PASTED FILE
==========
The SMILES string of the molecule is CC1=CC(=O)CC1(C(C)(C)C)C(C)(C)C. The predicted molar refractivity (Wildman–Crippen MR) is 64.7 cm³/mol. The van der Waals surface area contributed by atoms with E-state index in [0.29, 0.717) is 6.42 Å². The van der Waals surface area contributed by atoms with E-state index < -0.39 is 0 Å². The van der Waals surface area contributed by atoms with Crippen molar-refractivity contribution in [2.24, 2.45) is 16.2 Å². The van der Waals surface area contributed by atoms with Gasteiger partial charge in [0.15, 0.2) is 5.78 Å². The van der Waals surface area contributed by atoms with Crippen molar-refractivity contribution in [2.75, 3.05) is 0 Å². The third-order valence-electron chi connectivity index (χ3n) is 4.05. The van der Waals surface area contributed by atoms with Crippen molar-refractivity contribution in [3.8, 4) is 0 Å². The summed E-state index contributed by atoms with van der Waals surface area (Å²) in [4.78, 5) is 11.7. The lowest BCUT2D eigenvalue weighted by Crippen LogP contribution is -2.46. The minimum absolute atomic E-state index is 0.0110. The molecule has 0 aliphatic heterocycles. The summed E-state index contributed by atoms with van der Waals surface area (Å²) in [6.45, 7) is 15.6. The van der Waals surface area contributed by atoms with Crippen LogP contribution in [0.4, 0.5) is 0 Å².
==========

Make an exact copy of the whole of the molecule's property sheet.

The SMILES string of the molecule is CC1=CC(=O)CC1(C(C)(C)C)C(C)(C)C. The predicted molar refractivity (Wildman–Crippen MR) is 64.7 cm³/mol. The van der Waals surface area contributed by atoms with E-state index in [0.29, 0.717) is 6.42 Å². The van der Waals surface area contributed by atoms with E-state index < -0.39 is 0 Å². The van der Waals surface area contributed by atoms with Crippen molar-refractivity contribution in [2.24, 2.45) is 16.2 Å². The van der Waals surface area contributed by atoms with Gasteiger partial charge in [0.15, 0.2) is 5.78 Å². The van der Waals surface area contributed by atoms with Crippen molar-refractivity contribution in [2.75, 3.05) is 0 Å². The third-order valence-electron chi connectivity index (χ3n) is 4.05. The van der Waals surface area contributed by atoms with Crippen molar-refractivity contribution in [3.8, 4) is 0 Å². The summed E-state index contributed by atoms with van der Waals surface area (Å²) in [4.78, 5) is 11.7. The lowest BCUT2D eigenvalue weighted by Crippen LogP contribution is -2.46. The minimum absolute atomic E-state index is 0.0110. The molecule has 0 aliphatic heterocycles. The summed E-state index contributed by atoms with van der Waals surface area (Å²) in [6.45, 7) is 15.6. The van der Waals surface area contributed by atoms with Crippen LogP contribution in [0.4, 0.5) is 0 Å².